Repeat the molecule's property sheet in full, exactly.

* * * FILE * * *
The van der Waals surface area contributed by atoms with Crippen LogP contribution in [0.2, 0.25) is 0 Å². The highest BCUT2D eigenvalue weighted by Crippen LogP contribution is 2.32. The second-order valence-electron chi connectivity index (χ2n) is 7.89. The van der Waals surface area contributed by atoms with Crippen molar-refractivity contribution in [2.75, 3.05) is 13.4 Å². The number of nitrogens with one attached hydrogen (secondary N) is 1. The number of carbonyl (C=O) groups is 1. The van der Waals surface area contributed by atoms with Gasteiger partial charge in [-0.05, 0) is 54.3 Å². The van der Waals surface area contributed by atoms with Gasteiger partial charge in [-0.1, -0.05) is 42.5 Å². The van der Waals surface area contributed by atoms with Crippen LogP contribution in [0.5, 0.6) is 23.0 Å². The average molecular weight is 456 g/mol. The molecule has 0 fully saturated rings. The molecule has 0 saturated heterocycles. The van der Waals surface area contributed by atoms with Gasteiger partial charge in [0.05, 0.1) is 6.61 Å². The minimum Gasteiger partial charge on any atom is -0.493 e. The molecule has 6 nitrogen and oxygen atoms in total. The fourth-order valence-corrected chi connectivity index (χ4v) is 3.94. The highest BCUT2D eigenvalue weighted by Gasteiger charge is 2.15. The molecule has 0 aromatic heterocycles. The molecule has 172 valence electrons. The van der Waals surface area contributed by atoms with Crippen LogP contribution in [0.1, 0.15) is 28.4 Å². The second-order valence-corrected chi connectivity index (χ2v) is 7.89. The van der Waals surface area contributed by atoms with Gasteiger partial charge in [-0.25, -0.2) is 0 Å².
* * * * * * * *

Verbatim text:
The van der Waals surface area contributed by atoms with Crippen LogP contribution in [0.2, 0.25) is 0 Å². The highest BCUT2D eigenvalue weighted by Crippen LogP contribution is 2.32. The second-order valence-electron chi connectivity index (χ2n) is 7.89. The van der Waals surface area contributed by atoms with Crippen molar-refractivity contribution in [2.75, 3.05) is 13.4 Å². The number of nitrogens with one attached hydrogen (secondary N) is 1. The number of carbonyl (C=O) groups is 1. The van der Waals surface area contributed by atoms with Gasteiger partial charge in [-0.05, 0) is 54.3 Å². The van der Waals surface area contributed by atoms with Gasteiger partial charge in [-0.1, -0.05) is 42.5 Å². The van der Waals surface area contributed by atoms with Crippen LogP contribution in [0.5, 0.6) is 23.0 Å². The average molecular weight is 456 g/mol. The molecule has 0 fully saturated rings. The molecule has 0 saturated heterocycles. The van der Waals surface area contributed by atoms with Gasteiger partial charge in [0.05, 0.1) is 6.61 Å². The minimum Gasteiger partial charge on any atom is -0.493 e. The molecule has 6 nitrogen and oxygen atoms in total. The fourth-order valence-corrected chi connectivity index (χ4v) is 3.94. The highest BCUT2D eigenvalue weighted by Gasteiger charge is 2.15. The molecule has 0 aromatic heterocycles. The molecule has 172 valence electrons. The van der Waals surface area contributed by atoms with Crippen LogP contribution in [0.1, 0.15) is 28.4 Å². The second-order valence-corrected chi connectivity index (χ2v) is 7.89. The van der Waals surface area contributed by atoms with Gasteiger partial charge in [-0.25, -0.2) is 0 Å².